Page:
Stem Cell Plasticity and Niche Dynamics in Cancer Progression
Cancer stem cells are believed to be the sole initiator and driver of tumor growth, given their self-renewal and tissue restoration properties. Their eradication may offer the ultimate in targeted tumor treatment. We challenge the strict hierarchical view of cancer stem cells and investigate the hypothesis of a plastic, niche-dependent stem phenotype, where the niche dictates the cell’s ability to maintain its stem-like state. We develop a two-dimensional hybrid discrete-continuum cellular automata model to describe the cell scale dynamics of multicellular tissue formation, and its environmental regulation.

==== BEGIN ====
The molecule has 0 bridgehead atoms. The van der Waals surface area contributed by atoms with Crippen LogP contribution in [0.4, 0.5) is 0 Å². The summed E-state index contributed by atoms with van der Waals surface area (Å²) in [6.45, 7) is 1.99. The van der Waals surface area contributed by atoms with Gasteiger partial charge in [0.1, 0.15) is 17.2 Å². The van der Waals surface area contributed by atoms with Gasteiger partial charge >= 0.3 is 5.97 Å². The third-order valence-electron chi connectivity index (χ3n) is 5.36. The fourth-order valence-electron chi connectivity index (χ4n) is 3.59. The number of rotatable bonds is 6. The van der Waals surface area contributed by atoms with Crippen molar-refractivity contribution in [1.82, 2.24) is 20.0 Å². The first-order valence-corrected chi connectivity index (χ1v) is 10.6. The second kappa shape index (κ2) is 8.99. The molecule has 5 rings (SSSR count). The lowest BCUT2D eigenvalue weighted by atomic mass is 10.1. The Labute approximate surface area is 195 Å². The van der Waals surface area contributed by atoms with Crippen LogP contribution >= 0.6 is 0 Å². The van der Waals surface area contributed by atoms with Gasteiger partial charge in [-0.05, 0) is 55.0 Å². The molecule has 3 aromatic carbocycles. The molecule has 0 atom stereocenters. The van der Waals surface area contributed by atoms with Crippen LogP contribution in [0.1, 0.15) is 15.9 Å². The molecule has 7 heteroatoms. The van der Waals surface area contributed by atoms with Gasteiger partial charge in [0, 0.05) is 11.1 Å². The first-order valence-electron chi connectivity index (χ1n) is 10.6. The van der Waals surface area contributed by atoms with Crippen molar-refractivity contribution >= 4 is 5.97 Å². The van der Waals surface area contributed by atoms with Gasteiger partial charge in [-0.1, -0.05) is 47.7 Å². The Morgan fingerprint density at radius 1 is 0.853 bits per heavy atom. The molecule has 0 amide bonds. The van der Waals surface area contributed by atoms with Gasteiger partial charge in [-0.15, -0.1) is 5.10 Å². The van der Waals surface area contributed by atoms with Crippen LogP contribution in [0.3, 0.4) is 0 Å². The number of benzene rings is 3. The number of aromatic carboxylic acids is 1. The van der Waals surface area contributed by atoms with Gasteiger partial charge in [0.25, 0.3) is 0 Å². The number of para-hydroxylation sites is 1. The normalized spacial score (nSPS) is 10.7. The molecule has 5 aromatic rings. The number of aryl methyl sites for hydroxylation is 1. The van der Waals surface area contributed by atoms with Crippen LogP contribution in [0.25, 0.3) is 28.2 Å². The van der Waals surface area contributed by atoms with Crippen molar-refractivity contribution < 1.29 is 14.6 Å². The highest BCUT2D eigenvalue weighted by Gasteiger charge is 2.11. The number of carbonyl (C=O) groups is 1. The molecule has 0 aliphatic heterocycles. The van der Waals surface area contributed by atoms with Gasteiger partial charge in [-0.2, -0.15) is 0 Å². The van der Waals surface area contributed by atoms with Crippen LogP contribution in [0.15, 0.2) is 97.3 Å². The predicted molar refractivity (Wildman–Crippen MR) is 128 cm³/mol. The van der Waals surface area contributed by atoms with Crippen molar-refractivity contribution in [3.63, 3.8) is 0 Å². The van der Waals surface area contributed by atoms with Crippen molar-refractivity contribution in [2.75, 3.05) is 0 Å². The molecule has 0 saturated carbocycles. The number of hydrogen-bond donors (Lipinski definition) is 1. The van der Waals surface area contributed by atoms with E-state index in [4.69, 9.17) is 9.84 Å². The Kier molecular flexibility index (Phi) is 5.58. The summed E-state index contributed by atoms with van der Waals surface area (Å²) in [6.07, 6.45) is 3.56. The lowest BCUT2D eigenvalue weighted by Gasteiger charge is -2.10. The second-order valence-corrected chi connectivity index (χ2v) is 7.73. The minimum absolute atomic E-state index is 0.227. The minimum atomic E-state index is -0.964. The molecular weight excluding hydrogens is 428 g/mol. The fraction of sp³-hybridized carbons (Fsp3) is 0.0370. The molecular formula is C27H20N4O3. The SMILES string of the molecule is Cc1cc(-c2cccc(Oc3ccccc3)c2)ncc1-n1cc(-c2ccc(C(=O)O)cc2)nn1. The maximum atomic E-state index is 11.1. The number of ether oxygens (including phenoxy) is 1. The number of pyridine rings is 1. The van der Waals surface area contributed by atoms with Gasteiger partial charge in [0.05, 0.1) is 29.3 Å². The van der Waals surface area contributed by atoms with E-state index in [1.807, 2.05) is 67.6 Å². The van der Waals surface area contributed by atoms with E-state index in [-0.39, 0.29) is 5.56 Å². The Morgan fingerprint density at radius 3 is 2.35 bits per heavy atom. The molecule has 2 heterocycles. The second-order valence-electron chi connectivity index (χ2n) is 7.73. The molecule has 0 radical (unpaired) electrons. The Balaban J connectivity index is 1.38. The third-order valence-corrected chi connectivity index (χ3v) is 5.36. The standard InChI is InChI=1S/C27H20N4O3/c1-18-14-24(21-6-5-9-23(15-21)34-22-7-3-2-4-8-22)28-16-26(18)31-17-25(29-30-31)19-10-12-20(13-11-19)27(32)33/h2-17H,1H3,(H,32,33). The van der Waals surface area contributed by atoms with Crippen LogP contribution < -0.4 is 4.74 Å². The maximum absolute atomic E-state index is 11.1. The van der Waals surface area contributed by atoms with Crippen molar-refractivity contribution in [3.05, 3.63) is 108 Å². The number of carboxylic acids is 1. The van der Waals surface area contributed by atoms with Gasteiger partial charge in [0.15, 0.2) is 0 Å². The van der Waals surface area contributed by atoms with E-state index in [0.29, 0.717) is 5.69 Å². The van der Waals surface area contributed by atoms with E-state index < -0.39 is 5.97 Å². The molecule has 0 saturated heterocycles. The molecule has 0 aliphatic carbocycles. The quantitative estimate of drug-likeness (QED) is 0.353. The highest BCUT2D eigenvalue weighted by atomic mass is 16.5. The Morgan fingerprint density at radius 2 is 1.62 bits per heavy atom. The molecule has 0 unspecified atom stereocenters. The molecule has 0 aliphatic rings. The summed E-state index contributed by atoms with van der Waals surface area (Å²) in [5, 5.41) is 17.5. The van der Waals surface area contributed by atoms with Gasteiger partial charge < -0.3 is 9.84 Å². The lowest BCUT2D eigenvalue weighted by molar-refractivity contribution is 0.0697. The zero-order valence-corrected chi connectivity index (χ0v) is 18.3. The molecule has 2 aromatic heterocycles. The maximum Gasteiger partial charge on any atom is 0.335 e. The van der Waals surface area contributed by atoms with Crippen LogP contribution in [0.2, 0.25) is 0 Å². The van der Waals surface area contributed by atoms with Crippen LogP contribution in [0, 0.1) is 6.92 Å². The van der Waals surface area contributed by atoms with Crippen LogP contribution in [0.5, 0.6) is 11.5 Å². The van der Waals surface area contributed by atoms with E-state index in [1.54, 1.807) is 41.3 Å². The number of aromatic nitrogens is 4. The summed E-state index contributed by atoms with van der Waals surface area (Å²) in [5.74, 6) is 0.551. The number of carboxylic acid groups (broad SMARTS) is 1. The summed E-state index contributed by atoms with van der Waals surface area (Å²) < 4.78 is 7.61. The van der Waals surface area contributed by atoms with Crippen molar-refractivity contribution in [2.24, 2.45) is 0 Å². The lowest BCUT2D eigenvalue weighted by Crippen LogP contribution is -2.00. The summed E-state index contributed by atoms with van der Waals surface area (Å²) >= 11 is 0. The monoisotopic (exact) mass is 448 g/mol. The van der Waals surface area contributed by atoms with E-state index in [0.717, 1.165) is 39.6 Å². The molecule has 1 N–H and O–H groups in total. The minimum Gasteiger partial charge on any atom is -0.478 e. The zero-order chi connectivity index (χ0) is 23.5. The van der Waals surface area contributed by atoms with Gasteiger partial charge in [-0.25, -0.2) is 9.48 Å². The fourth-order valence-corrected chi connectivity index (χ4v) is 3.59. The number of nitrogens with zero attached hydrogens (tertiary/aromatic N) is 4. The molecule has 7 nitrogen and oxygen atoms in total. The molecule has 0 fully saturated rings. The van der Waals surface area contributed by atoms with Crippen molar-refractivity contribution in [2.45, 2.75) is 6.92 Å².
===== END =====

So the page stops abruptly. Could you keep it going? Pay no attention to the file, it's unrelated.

Aggregation Effects and Population-Based Dynamics as a Source of Therapy Resistance in Cancer
The authors demonstrate that cancer cells can act like a “herd.” This results in an evolutionary process described as “aggregation effects” in which the interactions among members of a herd. They demonstrate that cancer cells may benefit from clustering together. However, the authors also demonstrate that aggregation effects can be exploited under some conditions to increase the sensitivity of the cancer cells to some therapies.